Farm Economic - Agri-Marketing

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Marketing, in agriculture, includes all the various activities involved in the transformation of commodities sold by farmers into food and fiber products purchased by consumers. The most obvious aspect of this transformation is a change in physical appearance or form. Form changing activities for agricultural commodities range from washing and grading apples to processing wheat into Wheaties. Another important marketing function is transportation. Agricultural commodities must somehow get from the farms where they are grown to the retail outlets where they are bought, in some cases moving across a country or half-way around the world. Time is another important aspect of marketing. Many agricultural commodities must be harvested at a specific time, but can be stored for later use and in some cases be consumed year-round. Finally, in a specialized economy, most consumers are not producers. Marketing involves the transfer of ownership or possession from those individuals who produce, ultimately, to those individuals who consume the food or utilize the fiber.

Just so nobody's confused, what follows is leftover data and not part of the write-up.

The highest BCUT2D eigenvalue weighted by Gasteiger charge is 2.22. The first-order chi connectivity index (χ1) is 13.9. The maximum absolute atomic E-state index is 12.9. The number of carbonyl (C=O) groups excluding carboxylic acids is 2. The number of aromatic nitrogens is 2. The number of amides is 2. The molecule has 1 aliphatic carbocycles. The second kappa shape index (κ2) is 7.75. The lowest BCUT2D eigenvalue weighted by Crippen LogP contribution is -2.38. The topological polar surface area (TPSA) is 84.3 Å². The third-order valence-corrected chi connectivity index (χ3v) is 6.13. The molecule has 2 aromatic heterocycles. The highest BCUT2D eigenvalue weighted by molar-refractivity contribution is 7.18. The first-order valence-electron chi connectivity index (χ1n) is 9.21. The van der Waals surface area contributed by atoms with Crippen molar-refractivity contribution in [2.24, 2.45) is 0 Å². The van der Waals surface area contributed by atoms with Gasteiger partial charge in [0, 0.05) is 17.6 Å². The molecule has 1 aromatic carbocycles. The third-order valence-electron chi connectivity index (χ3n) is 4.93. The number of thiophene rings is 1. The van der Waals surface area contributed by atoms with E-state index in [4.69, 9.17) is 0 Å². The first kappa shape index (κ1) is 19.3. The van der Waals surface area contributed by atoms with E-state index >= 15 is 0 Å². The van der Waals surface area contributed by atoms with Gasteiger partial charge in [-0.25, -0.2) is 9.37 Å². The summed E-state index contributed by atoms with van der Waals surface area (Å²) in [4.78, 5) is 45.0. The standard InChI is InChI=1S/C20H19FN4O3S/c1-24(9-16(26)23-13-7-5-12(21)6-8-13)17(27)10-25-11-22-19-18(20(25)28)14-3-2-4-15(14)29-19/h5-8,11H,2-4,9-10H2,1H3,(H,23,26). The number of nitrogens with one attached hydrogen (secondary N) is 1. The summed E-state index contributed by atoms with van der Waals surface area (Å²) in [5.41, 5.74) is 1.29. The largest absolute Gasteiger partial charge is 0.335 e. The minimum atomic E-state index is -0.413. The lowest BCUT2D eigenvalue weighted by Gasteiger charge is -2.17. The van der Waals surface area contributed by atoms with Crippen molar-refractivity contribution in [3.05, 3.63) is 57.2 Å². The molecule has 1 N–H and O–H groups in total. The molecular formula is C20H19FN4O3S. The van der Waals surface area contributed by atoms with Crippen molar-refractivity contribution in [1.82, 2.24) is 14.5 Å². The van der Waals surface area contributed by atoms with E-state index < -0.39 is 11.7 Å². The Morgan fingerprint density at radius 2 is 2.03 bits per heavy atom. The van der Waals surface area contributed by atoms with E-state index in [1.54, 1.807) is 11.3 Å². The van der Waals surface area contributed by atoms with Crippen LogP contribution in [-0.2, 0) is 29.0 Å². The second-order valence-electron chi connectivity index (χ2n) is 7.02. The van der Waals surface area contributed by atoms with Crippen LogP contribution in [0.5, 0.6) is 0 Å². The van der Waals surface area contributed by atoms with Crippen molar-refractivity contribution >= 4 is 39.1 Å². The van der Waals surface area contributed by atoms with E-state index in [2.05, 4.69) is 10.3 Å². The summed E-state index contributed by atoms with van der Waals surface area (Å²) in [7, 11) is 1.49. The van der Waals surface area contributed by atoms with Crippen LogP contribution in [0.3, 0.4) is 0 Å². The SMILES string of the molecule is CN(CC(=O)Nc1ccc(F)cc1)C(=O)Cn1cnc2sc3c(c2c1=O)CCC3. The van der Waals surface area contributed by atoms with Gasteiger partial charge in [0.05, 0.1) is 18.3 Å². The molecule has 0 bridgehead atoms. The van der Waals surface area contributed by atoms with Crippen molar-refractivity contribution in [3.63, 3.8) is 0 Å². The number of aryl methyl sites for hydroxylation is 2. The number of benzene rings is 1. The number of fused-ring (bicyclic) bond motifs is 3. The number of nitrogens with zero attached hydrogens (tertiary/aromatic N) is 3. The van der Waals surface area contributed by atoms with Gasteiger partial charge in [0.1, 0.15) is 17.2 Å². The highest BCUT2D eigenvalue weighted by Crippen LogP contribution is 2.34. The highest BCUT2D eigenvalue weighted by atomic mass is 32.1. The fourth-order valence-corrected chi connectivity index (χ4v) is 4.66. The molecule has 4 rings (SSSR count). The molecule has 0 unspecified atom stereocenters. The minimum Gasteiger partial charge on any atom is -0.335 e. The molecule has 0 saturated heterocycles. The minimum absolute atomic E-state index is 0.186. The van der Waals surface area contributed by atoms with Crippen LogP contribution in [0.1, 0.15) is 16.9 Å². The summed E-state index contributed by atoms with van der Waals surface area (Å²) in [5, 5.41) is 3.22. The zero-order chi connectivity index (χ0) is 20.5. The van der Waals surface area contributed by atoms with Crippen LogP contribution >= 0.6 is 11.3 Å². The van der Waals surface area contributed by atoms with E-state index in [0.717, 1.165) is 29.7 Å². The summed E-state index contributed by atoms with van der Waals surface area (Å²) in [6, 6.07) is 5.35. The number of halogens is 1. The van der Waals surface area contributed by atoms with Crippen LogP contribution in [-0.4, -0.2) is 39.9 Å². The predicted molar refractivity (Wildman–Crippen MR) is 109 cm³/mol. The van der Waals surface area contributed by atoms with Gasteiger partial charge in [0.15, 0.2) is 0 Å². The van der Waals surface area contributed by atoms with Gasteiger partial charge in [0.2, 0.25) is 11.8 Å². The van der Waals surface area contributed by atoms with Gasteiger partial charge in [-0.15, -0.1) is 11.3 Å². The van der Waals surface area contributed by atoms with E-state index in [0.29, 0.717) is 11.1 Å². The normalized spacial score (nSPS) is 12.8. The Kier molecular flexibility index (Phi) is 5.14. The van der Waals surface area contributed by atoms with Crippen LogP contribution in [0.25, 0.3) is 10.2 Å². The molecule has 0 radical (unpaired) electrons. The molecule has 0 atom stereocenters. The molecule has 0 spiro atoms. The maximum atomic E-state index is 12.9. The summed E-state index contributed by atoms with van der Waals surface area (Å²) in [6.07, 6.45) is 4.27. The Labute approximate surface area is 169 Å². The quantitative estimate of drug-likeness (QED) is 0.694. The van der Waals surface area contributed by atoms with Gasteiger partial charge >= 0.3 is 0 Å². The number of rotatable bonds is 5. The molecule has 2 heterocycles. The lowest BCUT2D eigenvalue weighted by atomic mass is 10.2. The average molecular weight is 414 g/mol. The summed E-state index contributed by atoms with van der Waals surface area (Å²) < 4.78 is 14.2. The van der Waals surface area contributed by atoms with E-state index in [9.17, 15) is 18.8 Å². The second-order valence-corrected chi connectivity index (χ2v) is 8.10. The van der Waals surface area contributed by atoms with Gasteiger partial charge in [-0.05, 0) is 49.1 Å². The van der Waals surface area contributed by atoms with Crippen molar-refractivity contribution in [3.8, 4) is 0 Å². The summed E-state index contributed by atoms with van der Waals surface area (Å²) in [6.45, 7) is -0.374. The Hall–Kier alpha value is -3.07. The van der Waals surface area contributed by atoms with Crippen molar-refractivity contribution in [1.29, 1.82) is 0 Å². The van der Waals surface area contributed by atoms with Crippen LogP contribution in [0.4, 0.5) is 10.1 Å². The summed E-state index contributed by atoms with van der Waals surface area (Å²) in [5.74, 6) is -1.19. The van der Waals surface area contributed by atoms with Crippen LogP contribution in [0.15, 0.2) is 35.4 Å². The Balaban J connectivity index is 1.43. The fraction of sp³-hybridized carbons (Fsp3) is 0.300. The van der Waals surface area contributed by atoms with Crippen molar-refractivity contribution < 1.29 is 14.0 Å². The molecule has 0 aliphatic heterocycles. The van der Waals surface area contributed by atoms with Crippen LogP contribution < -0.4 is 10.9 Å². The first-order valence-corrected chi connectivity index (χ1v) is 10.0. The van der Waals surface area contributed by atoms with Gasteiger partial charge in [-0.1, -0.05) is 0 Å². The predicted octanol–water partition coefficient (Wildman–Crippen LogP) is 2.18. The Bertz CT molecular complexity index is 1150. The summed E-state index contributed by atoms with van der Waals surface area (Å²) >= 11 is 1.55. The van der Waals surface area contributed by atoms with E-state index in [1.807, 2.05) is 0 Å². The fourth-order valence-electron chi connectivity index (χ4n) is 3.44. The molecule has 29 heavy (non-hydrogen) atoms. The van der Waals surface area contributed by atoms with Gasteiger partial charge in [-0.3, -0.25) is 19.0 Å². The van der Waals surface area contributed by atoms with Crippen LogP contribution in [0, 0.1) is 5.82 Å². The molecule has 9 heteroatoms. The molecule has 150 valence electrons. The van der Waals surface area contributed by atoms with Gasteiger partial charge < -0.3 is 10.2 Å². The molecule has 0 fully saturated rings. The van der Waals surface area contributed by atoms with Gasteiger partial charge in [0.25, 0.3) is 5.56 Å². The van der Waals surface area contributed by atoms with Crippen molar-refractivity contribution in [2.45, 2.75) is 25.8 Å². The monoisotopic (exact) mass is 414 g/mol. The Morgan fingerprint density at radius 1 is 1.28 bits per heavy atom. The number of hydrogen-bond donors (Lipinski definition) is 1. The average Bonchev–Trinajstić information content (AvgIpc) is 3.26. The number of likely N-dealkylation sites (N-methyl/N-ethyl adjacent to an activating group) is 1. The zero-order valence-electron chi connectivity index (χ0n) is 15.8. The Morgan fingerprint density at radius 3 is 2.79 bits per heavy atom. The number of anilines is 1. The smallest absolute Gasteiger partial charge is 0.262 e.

Market transformations change the value of commodities by changing their form, place, time, and ownership as they move through the marketing system. Each of these functions creates value but also adds an associated cost. Profits result whenever the value added by marketing functions such as processing, transportation, storage, or brokerage, is greater than the costs of performing those functions. These basic principles of marketing may seem simplistic; however, they are the fundamental concepts upon which vertical expansion of farming into marketing must be built.



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